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Family behind OxyContin used Swiss bank accounts to conceal transfers

REVEALED: The Sackler family behind OxyContin ‘hid a billion dollars and siphoned it into secret accounts so the courts would not be aware of their true worth in opioid settlement case’

  • New York State Attorney General’s office revealed the transfers on Monday
  • Officials tracked about $1 billion in wire transfers by the Sackler family
  • Some were routed through Swiss bank accounts, according to court filings
  • Sackler family made their fortune from OxyContin maker Purdue Pharma 

Members of the Sackler family, notorious for making their wealth through OxyContin maker Purdue Pharma, used Swiss bank accounts to conceal millions in transfers from the company to themselves, according to new court filings. 

The New York attorney general’s office said Friday that it had tracked about $1 billion in wire transfers by the Sackler family, including several million through Swiss bank accounts. 

Those transactions include millions shifted from a Purdue parent company to former board member Mortimer D.A. Sackler, prosecutors said in the papers. 

The Swiss transactions include millions shifted from a Purdue parent company to former board member Mortimer D.A. Sackler (above) prosecutors said

In one case, $64 million was transferred in 2009 from a previously unknown trust called Purdue Pharma Trust MDAS, through a Swiss bank account, and then to Sackler, the filing said.

Transfers to Sackler from another trust, called Heatheridge Trust Company Limited, were also routed through the same Swiss account, the filing said, while some transfers from a third trust, called Millborne Trust Company Limited, were routed through a different Swiss bank account. 

Prosecutors say Sackler also redirected substantial amounts to shell companies that own family homes in Manhattan and the Hamptons. 

The filing, made in a New York court, follows decisions by that state and others to reject a tentative settlement with Stamford, Connecticut-based Purdue, announced this week, arguing it does not do enough to make amends for the company’s and family’s alleged roles in flooding U.S. communities with prescription painkillers.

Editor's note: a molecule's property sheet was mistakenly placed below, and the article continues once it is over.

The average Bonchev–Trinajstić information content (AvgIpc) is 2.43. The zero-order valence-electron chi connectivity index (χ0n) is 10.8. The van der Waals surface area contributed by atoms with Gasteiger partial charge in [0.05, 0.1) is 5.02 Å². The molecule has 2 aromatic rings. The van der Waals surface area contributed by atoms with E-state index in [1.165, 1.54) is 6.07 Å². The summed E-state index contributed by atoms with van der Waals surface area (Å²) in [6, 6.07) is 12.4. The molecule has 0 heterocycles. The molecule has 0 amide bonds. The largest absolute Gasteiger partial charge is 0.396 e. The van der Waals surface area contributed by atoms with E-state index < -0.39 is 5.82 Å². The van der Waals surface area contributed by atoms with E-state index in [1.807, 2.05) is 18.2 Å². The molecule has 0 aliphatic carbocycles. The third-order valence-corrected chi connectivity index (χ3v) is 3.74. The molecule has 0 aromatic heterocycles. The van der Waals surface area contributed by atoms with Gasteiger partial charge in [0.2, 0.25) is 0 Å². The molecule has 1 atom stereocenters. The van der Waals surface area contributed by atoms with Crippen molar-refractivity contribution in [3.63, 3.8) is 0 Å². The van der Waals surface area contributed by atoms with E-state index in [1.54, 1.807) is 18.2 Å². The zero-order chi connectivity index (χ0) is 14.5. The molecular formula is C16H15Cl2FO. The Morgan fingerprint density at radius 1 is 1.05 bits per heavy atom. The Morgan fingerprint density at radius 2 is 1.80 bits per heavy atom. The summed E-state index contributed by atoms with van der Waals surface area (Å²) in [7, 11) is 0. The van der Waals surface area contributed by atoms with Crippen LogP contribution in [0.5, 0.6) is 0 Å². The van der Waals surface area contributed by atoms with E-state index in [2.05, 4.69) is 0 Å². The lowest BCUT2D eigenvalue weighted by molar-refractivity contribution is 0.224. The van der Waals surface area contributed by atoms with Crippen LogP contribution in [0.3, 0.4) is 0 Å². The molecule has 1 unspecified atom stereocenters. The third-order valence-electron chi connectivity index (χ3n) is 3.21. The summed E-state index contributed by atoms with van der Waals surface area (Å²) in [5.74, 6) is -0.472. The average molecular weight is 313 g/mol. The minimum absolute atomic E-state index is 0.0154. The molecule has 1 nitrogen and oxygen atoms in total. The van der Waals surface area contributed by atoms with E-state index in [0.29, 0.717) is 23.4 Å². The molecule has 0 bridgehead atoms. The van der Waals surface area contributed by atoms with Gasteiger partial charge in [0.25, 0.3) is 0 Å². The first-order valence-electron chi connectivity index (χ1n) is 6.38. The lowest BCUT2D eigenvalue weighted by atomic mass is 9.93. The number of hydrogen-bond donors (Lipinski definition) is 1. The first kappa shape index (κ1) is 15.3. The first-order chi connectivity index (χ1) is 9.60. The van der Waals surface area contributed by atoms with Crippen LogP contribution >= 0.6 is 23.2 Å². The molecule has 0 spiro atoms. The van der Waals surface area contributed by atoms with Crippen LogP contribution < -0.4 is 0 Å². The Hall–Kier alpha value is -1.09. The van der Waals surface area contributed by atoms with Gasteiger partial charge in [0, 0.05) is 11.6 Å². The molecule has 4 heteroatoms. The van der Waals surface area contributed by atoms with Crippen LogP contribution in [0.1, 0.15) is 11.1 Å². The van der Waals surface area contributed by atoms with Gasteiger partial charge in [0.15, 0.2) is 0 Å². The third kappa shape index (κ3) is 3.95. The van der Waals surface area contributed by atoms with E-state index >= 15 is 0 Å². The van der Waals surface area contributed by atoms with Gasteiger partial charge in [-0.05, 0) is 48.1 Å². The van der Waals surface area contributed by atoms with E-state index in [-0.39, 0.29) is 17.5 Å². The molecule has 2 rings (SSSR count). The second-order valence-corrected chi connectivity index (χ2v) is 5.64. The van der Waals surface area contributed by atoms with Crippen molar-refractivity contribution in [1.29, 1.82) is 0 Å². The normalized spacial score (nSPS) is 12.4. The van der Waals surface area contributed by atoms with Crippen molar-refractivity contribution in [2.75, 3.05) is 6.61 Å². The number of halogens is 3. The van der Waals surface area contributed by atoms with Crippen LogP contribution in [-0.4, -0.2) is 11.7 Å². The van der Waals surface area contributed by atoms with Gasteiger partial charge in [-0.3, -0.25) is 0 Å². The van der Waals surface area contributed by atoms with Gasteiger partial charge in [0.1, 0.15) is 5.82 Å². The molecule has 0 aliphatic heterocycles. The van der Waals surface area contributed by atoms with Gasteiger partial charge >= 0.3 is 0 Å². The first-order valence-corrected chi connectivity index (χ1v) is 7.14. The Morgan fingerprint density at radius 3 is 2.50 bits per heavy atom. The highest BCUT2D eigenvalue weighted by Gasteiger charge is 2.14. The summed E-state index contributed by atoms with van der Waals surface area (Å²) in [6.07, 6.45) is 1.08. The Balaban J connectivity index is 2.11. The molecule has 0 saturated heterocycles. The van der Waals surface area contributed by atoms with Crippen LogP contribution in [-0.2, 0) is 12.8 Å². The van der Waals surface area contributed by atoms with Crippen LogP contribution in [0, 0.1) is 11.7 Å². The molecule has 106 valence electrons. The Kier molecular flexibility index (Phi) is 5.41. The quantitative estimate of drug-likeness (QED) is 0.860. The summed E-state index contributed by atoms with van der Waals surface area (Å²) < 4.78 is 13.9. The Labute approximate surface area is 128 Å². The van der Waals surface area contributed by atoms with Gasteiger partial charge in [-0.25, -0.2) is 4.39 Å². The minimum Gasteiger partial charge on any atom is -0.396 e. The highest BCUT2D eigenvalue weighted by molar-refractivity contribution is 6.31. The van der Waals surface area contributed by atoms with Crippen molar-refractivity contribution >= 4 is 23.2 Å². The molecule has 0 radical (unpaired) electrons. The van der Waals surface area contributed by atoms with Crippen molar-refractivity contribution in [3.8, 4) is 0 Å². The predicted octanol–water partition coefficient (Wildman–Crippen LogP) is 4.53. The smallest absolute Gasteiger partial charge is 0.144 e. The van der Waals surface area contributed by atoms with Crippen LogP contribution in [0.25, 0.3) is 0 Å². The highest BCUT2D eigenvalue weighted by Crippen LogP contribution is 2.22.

New York, Massachusetts and others contend that the Sacklers drained more than $4 billion from Purdue since 2007, moving much of it offshore to avoid future claims. 

In its filing Friday, New York told a state judge that the only way it can determine the full extent of those transfers is if all those it has subpoenaed are forced to provide documents detailing their interactions with the Sackler family.

The office of New York Attorney General Letitia James (seen in a file photo) revealed the new allegations in court filings on Friday

The office of New York Attorney General Letitia James (seen in a file photo) revealed the new allegations in court filings on Friday

‘It is elementary, however, that how the Sacklers moved and tried to hide their money will be key evidence of the liability of all of the participants,’ a lawyer for the attorney general wrote the judge. 

AG Letitia James said in a statement: ‘While the Sacklers continue to lowball victims and skirt a responsible settlement, we refuse to allow the family to misuse the courts in an effort to shield their financial misconduct.

‘Records from one financial institution alone have shown approximately $1 billion in wire transfers between the Sacklers, entities they control, and different financial institutions, including those that have funneled funds into Swiss bank accounts.’  

Purdue’s aggressive marketing of OxyContin, a highly addictive painkiller, has been cited by some as a driving force behind the opioid epidemic.

Earlier this week, the Sackler family agreed to relinquish control of Purdue and donate $3billion of their personal wealth to battling the national opioid crisis as part of a tentative agreement to settle the landmark lawsuit against them.

The agreement was reached Wednesday between their lawyers and most of the 22 state attorney generals and 2,000 counties which are suing them.  

Some of the state attorney generals vowed to sue the family separately regardless of the deal. 

Read more at DailyMail.co.uk


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